SALT LAKE CITY (ABC4) – The Church of Jesus Christ of Latter-day Saints announced Friday that it would transfer 63 missionaries assigned to Bolivia due to “growing political unrest” in the region.
Daniel Woodruff, a spokesman with the Church of Jesus Christ of Latter-day Saints, said in a statement that the church is transferring the missionaries from the Bolivia Cochabamba Mission.
“This is due to growing political unrest as well as the U.S. government’s recent decision to pull non-emergency workers from that country,” said Woodruff.
This week, the U.S. State Department warned American citizens against traveling to Bolivia because of the unrest in the nation since a contentious presidential election last month.
Security forces near the city of Cochabamba killed five people and injured a dozen more Friday when the forces reportedly opened fire on a crowd of Evo Morales supporters, and at least 13 other people have died during weeks of earlier protests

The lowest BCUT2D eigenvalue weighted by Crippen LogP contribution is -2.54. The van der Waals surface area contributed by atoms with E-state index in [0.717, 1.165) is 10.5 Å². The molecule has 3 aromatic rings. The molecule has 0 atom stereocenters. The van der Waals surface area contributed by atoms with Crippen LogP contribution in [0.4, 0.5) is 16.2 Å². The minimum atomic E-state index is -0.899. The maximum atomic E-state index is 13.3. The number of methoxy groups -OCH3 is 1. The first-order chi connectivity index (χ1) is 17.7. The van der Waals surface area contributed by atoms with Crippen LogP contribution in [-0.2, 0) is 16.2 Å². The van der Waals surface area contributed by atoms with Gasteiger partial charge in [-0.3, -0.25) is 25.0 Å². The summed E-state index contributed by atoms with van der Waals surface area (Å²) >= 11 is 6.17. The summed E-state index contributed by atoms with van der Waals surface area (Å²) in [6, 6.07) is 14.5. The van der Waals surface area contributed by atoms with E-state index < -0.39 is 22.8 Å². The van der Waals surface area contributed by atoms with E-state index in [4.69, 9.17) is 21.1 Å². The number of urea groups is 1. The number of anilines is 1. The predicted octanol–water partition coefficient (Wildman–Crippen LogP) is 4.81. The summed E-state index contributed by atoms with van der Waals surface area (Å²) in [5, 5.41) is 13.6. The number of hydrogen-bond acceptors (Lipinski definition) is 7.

The LDS church’s missionaries are all from North America, according to Woodruff, and they will be temporarily reassigned to other missions.
He said that those missionaries who are nearing the end of their missions will return home.
According to the church, it has 207,000 members, upwards of 250 congregations, five missions and one temple in Bolivia.
“All other missionaries throughout Bolivia are remaining where they are and will continue with limited missionary work in those areas where it is safe to do so,” said Woodruff.
He added, “the safety of our missionaries is our highest priority, and we will continue to carefully monitor developments in Bolivia and make further adjustments and decisions as circumstances require.”
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